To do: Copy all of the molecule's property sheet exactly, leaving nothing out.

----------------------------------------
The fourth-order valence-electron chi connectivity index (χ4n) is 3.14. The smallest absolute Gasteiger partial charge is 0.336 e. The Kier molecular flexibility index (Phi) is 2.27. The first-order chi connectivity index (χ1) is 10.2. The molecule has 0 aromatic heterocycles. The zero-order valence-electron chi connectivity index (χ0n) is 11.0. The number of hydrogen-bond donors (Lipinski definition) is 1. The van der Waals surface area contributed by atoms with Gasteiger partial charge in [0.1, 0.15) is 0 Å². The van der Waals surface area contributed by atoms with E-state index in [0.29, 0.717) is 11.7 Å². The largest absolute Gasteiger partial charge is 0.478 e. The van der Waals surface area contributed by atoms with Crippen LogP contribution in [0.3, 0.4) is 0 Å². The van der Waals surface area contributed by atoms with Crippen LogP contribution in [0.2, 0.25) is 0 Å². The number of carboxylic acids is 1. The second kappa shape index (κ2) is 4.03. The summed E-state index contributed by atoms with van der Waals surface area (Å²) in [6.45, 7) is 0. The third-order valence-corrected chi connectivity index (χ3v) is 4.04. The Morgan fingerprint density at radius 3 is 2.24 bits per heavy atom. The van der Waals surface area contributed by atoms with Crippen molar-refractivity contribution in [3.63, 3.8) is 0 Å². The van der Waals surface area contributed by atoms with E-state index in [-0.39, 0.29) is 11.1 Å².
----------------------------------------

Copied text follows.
The fourth-order valence-electron chi connectivity index (χ4n) is 3.14. The smallest absolute Gasteiger partial charge is 0.336 e. The Kier molecular flexibility index (Phi) is 2.27. The first-order chi connectivity index (χ1) is 10.2. The molecule has 0 aromatic heterocycles. The zero-order valence-electron chi connectivity index (χ0n) is 11.0. The number of hydrogen-bond donors (Lipinski definition) is 1. The van der Waals surface area contributed by atoms with Gasteiger partial charge in [0.1, 0.15) is 0 Å². The van der Waals surface area contributed by atoms with E-state index in [0.29, 0.717) is 11.7 Å². The largest absolute Gasteiger partial charge is 0.478 e. The van der Waals surface area contributed by atoms with Crippen LogP contribution in [0.3, 0.4) is 0 Å². The van der Waals surface area contributed by atoms with Crippen LogP contribution in [0.2, 0.25) is 0 Å². The number of carboxylic acids is 1. The second kappa shape index (κ2) is 4.03. The summed E-state index contributed by atoms with van der Waals surface area (Å²) in [6.45, 7) is 0. The third-order valence-corrected chi connectivity index (χ3v) is 4.04. The Morgan fingerprint density at radius 3 is 2.24 bits per heavy atom. The van der Waals surface area contributed by atoms with Crippen molar-refractivity contribution in [3.63, 3.8) is 0 Å². The van der Waals surface area contributed by atoms with E-state index in [-0.39, 0.29) is 11.1 Å².